Some Thoughts on Cooperatives and Organizations

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Involvement in the organization of cooperatives and associations taught me some lessons in life. Motives in joining an entity vary from the perspective of every individual. Each member has something in mind and we cannot ascertain whether such motives are aligned with the vision, mission and goals of the organization. Such intentions cannot be hidden forever as time will release it and the reality will be known. In cooperatives, voluntary and open membership principle is observed. No one if forced to become a member and can freely leave when situation calls such abjure of membership. It is on this aspect that cooperatives differ with other enterprises as the prime motive is not only on how to earn profit but to build relationships with fellow members and the community. It cannot be totally denied that people need financial rewards but embracing cooperative principles and practices can gradually transform perspective.

This brings the issue on obligation of every member to perform assigned tasks whether as staff, officer or member. It often boils down to the commitment and desire to help in the attainment of established plans, programs and activities. Often some are good at talking during the planning phase but fall short during the execution of plans. I do not intend to castigate individuals but such disclosures can serve as reminder to all of us that we need to ensure that our personal goals should not deviate from that of the organizational goals when we function within an organization. It is not an easy task to be loyal to the organization but the best thing to do is to function in accordance with the rules and regulations as one must imbibe the corporate culture. Some may disagree but the rule of majority must be followed. In cooperatives it is adherence to democratic control principle. Majority rule prevails and consensus building is highly encouraged as ownership of the enterprise belongs to the members. This shapes attitude of people towards one another and constantly builds better rapport.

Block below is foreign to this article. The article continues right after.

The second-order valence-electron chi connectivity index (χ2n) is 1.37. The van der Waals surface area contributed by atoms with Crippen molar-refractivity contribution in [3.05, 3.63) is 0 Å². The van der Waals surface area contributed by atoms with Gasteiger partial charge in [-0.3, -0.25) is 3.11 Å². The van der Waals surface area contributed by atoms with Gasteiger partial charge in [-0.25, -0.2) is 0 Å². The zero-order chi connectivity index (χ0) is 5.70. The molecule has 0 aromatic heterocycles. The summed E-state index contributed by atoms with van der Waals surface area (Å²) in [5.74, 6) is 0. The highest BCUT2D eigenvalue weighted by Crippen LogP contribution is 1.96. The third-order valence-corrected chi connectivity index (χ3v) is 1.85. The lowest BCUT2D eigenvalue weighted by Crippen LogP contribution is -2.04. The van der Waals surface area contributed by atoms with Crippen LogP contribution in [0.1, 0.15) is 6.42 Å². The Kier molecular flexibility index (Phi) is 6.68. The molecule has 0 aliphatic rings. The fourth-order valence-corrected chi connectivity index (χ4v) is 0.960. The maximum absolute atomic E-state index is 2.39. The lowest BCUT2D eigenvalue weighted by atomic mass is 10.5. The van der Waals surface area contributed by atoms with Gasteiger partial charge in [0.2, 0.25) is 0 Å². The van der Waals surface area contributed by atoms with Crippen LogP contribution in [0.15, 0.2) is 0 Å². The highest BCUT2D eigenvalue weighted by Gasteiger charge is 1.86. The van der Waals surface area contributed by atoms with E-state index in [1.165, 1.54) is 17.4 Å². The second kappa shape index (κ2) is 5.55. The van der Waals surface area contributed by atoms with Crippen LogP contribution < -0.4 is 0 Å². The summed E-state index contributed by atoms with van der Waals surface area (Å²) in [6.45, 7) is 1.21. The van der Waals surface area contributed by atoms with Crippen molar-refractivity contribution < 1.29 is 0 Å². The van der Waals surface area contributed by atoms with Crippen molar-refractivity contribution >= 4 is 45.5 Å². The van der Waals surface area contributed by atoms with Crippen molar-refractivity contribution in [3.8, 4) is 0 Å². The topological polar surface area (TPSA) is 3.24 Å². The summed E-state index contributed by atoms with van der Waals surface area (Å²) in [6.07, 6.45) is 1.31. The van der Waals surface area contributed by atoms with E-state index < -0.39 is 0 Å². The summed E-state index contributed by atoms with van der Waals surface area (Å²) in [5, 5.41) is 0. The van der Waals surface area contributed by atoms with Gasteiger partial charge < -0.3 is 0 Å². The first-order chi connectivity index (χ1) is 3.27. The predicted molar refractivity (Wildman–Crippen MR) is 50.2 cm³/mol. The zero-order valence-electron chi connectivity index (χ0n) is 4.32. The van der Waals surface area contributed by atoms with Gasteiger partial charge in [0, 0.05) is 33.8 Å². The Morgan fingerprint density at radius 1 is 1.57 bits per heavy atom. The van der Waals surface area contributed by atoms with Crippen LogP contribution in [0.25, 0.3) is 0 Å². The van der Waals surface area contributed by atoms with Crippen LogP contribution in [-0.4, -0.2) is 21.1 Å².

Realities in organization point to respect as a great factor in its growth or reduction. Most enterprises grow because employees and management respect the individual differences that can be attributed to cultural differences or diverse background. It becomes difficult for an organization to grow when individual differences become a focus instead of issues and concerns related to organizational directions. Disintegration can occur when economic managers or leaders pay attention to personal matters outside the organization’s scope. While it might not be prohibited to look into other people’s lifestyle, the improvement in their lives should not always be related to the things they do in their workplace. It might be that the change in lifestyle is an offshoot of peer or other institutional culture that contributed to the sudden shift in dealings and personal behavior. Coaching and mentoring can enhance the potentials of every individual. It can be at this level that personal development can happen through the intervention of the organization with the acceptance of the person.